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I just got the hang of using truth tables as a method to test for validity and invalidity. Now I'm learning the natural deduction method, and been told that it can test for validity, but not invalidity as the truth table method can. Why is this the case?

As a side note, it's hard to wrap my mind around how something can test for something but not its "opposite." Perhaps validity and invalidity are not contradictions but more like contraries? I don't know.

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Natural Deduction is a proof system that is sound and complete for e.g. classical propositional calculus.

Sound means that if a formula is provable with ND, it is valid.

In general, a proof system is not an algorithm, i.e. if we start from a formula and we do not know if it is valid or not, the simple fact that we are not able to find a proof does not mean that the proof does not exist: maybe, we are simply not clever enough to find it.

Truth table, instead, is an algorithm to test validity for propositional calculus; this means that, applying it to a formula whatever, it always comes to an end with a result: if all rows have TRUE, the formula is valid; if there is some FALSE value, the formula is not valid.

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Truth tables can become large if there are many sentence letters That is when natural deduction might find a solution in a more economical manner. That assumes one can derive a line in a natural deduction proof that corresponds to the desired conclusion. If not, one has to keep looking. A truth table, although potentially large, would let one know one does not have to continue.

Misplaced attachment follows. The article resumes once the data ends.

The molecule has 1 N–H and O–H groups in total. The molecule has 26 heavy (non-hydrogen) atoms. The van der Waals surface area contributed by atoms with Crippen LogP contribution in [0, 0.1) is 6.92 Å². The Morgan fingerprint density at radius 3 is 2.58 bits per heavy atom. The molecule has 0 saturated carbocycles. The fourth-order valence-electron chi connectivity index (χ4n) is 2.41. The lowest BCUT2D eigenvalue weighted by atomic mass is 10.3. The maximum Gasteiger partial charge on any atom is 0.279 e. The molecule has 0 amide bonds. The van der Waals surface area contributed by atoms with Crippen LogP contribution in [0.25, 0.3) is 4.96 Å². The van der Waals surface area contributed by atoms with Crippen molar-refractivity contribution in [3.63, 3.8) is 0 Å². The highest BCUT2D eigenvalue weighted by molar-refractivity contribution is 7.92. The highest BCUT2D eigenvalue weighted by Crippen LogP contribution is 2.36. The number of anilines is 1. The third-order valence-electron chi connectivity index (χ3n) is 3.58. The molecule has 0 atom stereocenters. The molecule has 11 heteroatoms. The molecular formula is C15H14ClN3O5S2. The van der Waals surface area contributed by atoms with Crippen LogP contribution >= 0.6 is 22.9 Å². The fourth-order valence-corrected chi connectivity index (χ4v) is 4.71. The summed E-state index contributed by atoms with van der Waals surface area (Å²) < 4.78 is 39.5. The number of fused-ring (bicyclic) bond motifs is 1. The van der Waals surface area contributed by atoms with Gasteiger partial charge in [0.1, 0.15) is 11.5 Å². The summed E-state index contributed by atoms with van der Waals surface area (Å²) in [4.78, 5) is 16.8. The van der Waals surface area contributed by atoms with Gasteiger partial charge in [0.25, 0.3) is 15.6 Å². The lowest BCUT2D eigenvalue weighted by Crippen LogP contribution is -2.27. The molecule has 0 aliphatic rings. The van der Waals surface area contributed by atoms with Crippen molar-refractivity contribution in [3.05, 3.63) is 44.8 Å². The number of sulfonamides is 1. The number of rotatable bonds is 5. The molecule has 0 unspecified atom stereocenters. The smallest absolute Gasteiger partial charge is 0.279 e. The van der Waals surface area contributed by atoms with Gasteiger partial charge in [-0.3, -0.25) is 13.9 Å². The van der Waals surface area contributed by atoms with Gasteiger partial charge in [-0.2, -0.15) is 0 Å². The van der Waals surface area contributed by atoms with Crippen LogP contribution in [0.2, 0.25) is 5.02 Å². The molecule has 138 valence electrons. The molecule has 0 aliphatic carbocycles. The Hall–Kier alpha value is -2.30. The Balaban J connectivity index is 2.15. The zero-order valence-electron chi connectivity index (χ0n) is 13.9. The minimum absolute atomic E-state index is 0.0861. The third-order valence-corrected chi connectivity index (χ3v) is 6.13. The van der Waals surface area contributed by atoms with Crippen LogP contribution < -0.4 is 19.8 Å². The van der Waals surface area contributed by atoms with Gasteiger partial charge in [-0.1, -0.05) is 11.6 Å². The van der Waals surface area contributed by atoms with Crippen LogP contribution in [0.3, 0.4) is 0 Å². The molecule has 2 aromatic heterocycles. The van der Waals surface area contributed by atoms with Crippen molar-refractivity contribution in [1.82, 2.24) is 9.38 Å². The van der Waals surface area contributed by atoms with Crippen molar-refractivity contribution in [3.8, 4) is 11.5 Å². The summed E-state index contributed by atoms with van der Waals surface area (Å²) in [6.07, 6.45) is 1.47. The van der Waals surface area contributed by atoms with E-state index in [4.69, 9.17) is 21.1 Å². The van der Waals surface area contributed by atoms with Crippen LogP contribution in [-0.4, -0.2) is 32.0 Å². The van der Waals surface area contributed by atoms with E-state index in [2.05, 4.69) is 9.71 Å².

Here is how the authors of forallx describe the situation in Chapter 20: Soundness and Completeness, page 149:

Now that we know that the truth table method is interchangeable with the method of derivations, you can chose which method you want to use for any given problem. Students often prefer to use truth tables, because they can be produced purely mechanically, and that seems ‘easier’. However, we have already seen that truth tables become impossibly large after just a few sentence letters. On the other hand, there are a couple situations where using proofs simply isn’t possible. We syntactically defined a contingent sentence as a sentence that couldn’t be proven to be a tautology or a contradiction. There is no practical way to prove this kind of negative statement. We will never know if there isn’t some proof out there that a statement is a contradiction and we just haven’t found it yet. We have nothing to do in this situation but resort to truth tables. Similarly, we can use derivations to prove two sentences equivalent, but what if we want to prove that they are not equivalent? We have no way of proving that we will never find the relevant proof. So we have to fall back on truth tables again.


P. D. Magnus, Tim Button with additions by J. Robert Loftis remixed and revised by Aaron Thomas-Bolduc, Richard Zach, forallx Calgary Remix: An Introduction to Formal Logic, Winter 2018. http://forallx.openlogicproject.org/

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